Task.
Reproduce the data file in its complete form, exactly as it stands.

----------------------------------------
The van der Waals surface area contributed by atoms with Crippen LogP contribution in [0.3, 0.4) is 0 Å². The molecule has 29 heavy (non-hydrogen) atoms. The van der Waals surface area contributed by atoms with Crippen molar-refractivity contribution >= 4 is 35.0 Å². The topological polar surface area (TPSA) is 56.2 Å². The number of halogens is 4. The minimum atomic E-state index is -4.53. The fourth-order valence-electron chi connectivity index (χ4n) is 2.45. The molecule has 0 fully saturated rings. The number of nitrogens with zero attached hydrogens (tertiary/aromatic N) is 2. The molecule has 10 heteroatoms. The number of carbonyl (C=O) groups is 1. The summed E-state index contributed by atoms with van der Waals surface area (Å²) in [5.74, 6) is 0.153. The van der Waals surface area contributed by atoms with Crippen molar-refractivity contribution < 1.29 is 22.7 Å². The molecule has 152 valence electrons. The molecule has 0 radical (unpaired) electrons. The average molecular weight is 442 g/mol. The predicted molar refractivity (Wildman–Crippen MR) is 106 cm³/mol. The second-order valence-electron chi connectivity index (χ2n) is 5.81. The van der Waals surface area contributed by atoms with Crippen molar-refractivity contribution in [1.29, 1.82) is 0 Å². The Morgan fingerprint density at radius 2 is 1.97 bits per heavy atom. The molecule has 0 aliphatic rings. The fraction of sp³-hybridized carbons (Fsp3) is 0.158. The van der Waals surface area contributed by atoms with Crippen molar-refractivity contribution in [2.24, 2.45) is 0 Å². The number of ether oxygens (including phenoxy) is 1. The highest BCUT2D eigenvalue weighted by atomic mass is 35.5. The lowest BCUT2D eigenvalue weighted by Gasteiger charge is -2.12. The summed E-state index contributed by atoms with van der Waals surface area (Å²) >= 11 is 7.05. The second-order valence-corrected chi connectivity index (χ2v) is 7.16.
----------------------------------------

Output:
The van der Waals surface area contributed by atoms with Crippen LogP contribution in [0.3, 0.4) is 0 Å². The molecule has 29 heavy (non-hydrogen) atoms. The van der Waals surface area contributed by atoms with Crippen molar-refractivity contribution >= 4 is 35.0 Å². The topological polar surface area (TPSA) is 56.2 Å². The number of halogens is 4. The minimum atomic E-state index is -4.53. The fourth-order valence-electron chi connectivity index (χ4n) is 2.45. The molecule has 0 fully saturated rings. The number of nitrogens with zero attached hydrogens (tertiary/aromatic N) is 2. The molecule has 10 heteroatoms. The number of carbonyl (C=O) groups is 1. The summed E-state index contributed by atoms with van der Waals surface area (Å²) in [5.74, 6) is 0.153. The van der Waals surface area contributed by atoms with Crippen molar-refractivity contribution < 1.29 is 22.7 Å². The molecule has 152 valence electrons. The molecule has 0 radical (unpaired) electrons. The average molecular weight is 442 g/mol. The predicted molar refractivity (Wildman–Crippen MR) is 106 cm³/mol. The second-order valence-electron chi connectivity index (χ2n) is 5.81. The van der Waals surface area contributed by atoms with Crippen molar-refractivity contribution in [1.29, 1.82) is 0 Å². The Morgan fingerprint density at radius 2 is 1.97 bits per heavy atom. The molecule has 0 aliphatic rings. The fraction of sp³-hybridized carbons (Fsp3) is 0.158. The van der Waals surface area contributed by atoms with Crippen molar-refractivity contribution in [2.24, 2.45) is 0 Å². The number of ether oxygens (including phenoxy) is 1. The highest BCUT2D eigenvalue weighted by atomic mass is 35.5. The lowest BCUT2D eigenvalue weighted by Gasteiger charge is -2.12. The summed E-state index contributed by atoms with van der Waals surface area (Å²) >= 11 is 7.05. The second-order valence-corrected chi connectivity index (χ2v) is 7.16.